Coming to Terms With a Lame, Less-Exciting Apple

NEW YORK ( TheStreet) -- Unless Apple ( AAPL) does something completely unexpected at Tuesday's iPhone event, it will be too easy to respond with disappointment.

I don't want to do that.

In real life, I just want the ones I love to be happy, free, confused and lonely in the best way. For example, I don't live vicariously through or place unreasonable demands on my daughter.

But that's not how I have treated my armchair relationship with Apple. I'm an Apple fan, completely converted from Microsoft's ( MSFT) inferior OS, Sony's ( SNE) Vaio, which can never be as good as a Macbook because, for starters, it runs Windows, and a once-cool Blackberry ( BBRY).

My household keeps three of the latest, greatest iPhone 5 models, two iPads, an iPad mini and too many iPods to count. To say I'm a devotee is an understatement.

But, for better or worse, I have this Steve Jobs-driven conception of what Apple should be. And if Tim Cook doesn't deliver on these (likely unrealistic) expectations, I'll be let down to the point where anger, a sense of loss and dysthymia concurrently set in.

Feel free to say I told you so, but, yes, I need to get over this affliction. Because that's what it is. It borders on mental illness. Doesn't mean it's not real. Doesn't mean it's not relevant. Doesn't even mean it's not right. Doesn't mean we should stop considering every possible angle -- good, bad or otherwise -- about Apple. It just means we -- people like me! -- have to come to terms with the reality that we might be dealing with a relatively lame, less-exciting Apple than we've become accustomed to ... NO ... than we've been spoiled by these last few years.

In everybody's life there's a point of no return. And in a very few cases, a point where you can't go forward anymore. And when we reach that point, all we can do is quietly accept the fact. That's how we survive.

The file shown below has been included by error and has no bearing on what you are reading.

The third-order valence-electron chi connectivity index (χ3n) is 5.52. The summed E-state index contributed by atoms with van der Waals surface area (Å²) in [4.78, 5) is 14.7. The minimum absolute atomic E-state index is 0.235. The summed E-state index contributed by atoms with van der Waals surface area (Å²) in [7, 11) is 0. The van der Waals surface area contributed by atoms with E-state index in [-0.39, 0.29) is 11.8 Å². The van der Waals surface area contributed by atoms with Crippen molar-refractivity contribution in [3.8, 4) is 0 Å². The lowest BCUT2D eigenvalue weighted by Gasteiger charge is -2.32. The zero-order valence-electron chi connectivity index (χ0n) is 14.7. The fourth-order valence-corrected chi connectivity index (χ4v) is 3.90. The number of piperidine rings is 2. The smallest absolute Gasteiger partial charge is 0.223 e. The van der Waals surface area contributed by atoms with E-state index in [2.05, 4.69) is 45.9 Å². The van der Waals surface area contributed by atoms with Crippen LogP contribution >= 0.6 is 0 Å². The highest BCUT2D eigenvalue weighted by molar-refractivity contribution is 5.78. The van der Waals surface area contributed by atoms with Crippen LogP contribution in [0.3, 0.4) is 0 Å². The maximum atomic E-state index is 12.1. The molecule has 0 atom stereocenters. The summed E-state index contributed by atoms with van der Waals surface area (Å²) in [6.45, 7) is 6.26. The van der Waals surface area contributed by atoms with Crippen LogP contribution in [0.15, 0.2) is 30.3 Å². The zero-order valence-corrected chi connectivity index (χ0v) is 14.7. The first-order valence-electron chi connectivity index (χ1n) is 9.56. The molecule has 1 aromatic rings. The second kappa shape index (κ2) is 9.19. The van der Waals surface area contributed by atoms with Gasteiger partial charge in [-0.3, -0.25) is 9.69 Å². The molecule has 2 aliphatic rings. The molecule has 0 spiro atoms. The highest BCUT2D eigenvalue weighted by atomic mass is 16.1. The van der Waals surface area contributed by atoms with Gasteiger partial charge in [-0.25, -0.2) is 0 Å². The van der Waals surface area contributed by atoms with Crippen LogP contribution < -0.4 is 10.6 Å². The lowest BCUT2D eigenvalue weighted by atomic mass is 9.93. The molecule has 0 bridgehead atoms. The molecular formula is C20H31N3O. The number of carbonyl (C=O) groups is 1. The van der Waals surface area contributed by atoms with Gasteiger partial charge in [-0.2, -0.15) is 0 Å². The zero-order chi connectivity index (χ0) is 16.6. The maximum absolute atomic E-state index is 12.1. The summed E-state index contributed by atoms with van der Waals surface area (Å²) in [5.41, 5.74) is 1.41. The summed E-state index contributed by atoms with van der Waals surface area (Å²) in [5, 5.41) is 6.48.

-- Haruki Murakami, Kafka on the Shore

If Apple does what we expect, something close to what we expect or something completely unexpected that we don't like much, we -- disgruntled Apple diehards -- just have to hold on to what might be the only and certainly most optimistic reality we have left:

Even if Apple, compared to Apple, is lame and less-exciting, it's better than every single one of its so-called competitors.

When I take a quiet moment and admire my iPhone 5 in my hand, gently swipe to unlock my iPad and/or see how perfectly each syncs up with my Macbook Pro, I come to understand how crazy it is to be so personally critical of Apple.

By "personally critical," I mean holding Apple to the same type of expectations an overbearing father has for his little leaguer. There's nothing wrong with contributing to the discourse of what might or might not be at Apple. That's just part of what we do as humans and I do as a member of the media. However, as a user of Apple products, I finally stopped obsessing long enough to realize how truly great they are.

Steve Jobs spoiled me, but I have to accept that Tim Cook might be the best foster father I'm ever going to have.

Even if Apple stops at what we have today, there's no way in the world I switch to anything Windows, Android or Blackberry. While something like the Q10 looks attractive, it makes no sense for somebody so entrenched in Apple's ecosystem -- and I mean the hardware first ecosystem -- to bail. Any way you slice it, you would be downgrading if all you have known for the last few years is iOS. Nothing can compare to an iPhone and iPad that only merely evolves.

So I'll speculate about Apple like I normally do. We all need something to distract us from what really matters in life. But I'm no longer going to allow myself to be desensitized to the game changers Apple has already produced even if it's true that we'll never see another.

-- Written by Rocco Pendola in Santa Monica, Calif.
Rocco Pendola is a columnist and TheStreet's Director of Social Media. Pendola makes frequent appearances on national television networks such as CNN and CNBC as well as TheStreet TV. Whenever possible, Pendola uses hockey, Springsteen or Southern California references in his work. He lives in Santa Monica.

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